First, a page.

CSP, crude surfactant pellet; PC, phosphatidylcholine; PC/PG, ratio between PC and PG; PE, phosphatidylethanolamine; PG, phosphatidylglycerol; PI, phosphatidylinositol; SPH, sphingomyelin Supe, surfactant supernatant.
Phospholipid (PL) content
PL total (μg/mL)
PL CSP (μg/mL)
PL Supe (μg/mL)
Prot total (μg/mL)
Prot CSP (μg/mL)
Prot Supe (μg/mL)
Surface tension (mN/m)
Table 4. Surfactant variables: individual data for 2 horses excluded from statistical analysis.
CSP, crude surfactant pellet; PC, phosphatidylcholine; PC/PG, ratio between PC and PG; PE, phosphatidylethanolamine; PG, phosphatidylglycerol; PI, phosphatidylinositol; SPH, sphingomyelin; Supe, surfactant supernatant.
PL total (μg/mL)
PL CSP (μg/mL)
PL Supe (μg/mL)
Prot total (μg/mL)
Prot CSP (μg/mL)
Prot Supe (μg/mL)
Surface tension (mN/m)
Influence of Age and BALF Sample Characteristics on Surfactant Variables
Increasing age was associated with decreased phospholipid content in CSP but not Supe (Fig 1A). According to the regression equation established from our results, each 1 year increase in age led to a 5.7 μg/mL BALF (95% CI: 1–10 μg/mL BALF) decrease in surfactant phospholipid content. Age did not affect protein content in CSP and Supe (Fig 1B) or phospholipid composition of surfactant (data not presented). An increase in age was not related to significant changes in the ratios of phospholipid in CSP/Supe (r2= 0.1677, P= .1296), protein/phospholipid (r2= 0.1999, P= .0947), and ratio between PC and PG (PC/PG) (r2= 0.0049, P= .8037). Age did not influence BALF recovery percentage (r2= 0.0459, P= .4432), NCC (r2= 0.0495, P= .4253), or cytological profiles (data not presented).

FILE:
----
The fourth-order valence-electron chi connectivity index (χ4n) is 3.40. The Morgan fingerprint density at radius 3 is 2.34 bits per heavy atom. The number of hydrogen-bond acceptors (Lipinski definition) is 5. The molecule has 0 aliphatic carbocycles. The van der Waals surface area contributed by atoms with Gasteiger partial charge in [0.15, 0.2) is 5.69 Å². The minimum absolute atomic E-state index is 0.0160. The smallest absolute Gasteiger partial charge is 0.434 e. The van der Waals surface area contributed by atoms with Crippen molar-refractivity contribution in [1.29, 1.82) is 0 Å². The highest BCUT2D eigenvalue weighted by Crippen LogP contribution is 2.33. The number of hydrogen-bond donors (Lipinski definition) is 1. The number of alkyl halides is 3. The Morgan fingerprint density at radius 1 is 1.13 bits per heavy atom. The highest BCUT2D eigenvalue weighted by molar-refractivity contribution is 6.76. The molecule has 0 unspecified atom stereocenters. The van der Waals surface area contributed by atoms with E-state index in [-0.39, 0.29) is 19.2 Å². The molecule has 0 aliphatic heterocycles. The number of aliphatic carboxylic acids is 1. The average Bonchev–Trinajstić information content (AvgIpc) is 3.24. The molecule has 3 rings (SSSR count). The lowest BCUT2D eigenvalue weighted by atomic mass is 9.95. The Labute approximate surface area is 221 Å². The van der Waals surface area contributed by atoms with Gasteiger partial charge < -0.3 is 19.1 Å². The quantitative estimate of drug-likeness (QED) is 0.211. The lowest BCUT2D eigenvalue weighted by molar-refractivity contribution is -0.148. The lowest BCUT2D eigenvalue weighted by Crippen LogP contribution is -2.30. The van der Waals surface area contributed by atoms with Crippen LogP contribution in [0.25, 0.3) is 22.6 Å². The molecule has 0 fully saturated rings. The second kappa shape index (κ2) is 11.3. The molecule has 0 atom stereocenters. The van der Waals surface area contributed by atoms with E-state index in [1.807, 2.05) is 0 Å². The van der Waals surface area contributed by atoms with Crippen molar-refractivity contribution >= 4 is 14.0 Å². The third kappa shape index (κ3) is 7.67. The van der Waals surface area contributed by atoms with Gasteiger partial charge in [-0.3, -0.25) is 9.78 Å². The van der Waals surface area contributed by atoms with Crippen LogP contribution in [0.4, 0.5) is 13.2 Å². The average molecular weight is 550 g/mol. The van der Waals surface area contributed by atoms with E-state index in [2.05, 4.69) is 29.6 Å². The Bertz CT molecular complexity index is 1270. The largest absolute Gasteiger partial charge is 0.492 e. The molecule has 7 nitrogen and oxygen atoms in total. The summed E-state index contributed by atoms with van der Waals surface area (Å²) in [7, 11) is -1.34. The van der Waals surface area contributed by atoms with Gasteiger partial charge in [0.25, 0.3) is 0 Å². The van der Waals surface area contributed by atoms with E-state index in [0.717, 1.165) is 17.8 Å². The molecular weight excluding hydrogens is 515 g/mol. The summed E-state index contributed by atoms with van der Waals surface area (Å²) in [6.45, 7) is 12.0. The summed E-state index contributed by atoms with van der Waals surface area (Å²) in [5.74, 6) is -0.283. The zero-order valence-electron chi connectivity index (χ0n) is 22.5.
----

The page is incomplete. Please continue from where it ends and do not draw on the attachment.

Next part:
BALF recovery percentage and NCC were unrelated to phospholipid content in CSP (r2= 0.1484, P= .1562 and r2= 0.1272, P= .1920) and Supe (r2= 0.0562, P= .3949 and r2= 0.0448, P= .4489), protein content in CSP (r2= 0.0194, P= .6203 and r2= 0.1486, P= .1559) and Supe (r2= 0.0275, P= .5547 and r2= 0.0055, P= .7921), and phospholipid composition (data not presented). Similarly, BALF recovery percentage and NCC did not significantly influence the ratios CSP/Supe (r2= 0.1677, P= .1296 and r2= 0.0763, P= .3190), protein/phospholipid (r2= 0.1152, P= .2159 and r2= 0.1396, P= .1701), and PC/PG (r2= 0.1767, P= .1188 and r2= 0.0505, P= .4206). Neutrophil percentage of BALF had an effect on the percentage of sphingomyelin (SPH) (SPH%=− 0.0158 × Neutrophil%+ 0.5038, r2= 0.4085, P= .0139). No other effects were found between cell composition of BALF and phospholipid composition of surfactant.
All dependent variables were tested for an effect of sampling day. No effects were detected and sampling day was excluded from further statistical analysis. Multivariable linear regression between phospholipid content in CSP and selected clinical and sample variables only retained age in the model (P= .0144). Multivariable regression between phospholipid content in Supe, protein content in CSP and Supe, and selected clinical and sample parameters did not retain any variables in the model.
Removal or inclusion of the data from 2 horses excluded from statistical data analysis had in most cases only little influence on the coefficients of determination. For example, the coefficient of determination for regression between age and CSP varied from r2= 0.33 to 0.43 depending on the inclusion or exclusion of outliers. However, for the regression analysis between PG% and BALF recovery %, the coefficient of determination changed from r2= 0.18 to = 0.40 when data from the horse with low BALF recovery % and low NCC were removed or included in the analysis. Data from this horse were considered as an outlier based on the substantial change it induced in the coefficient of determination.39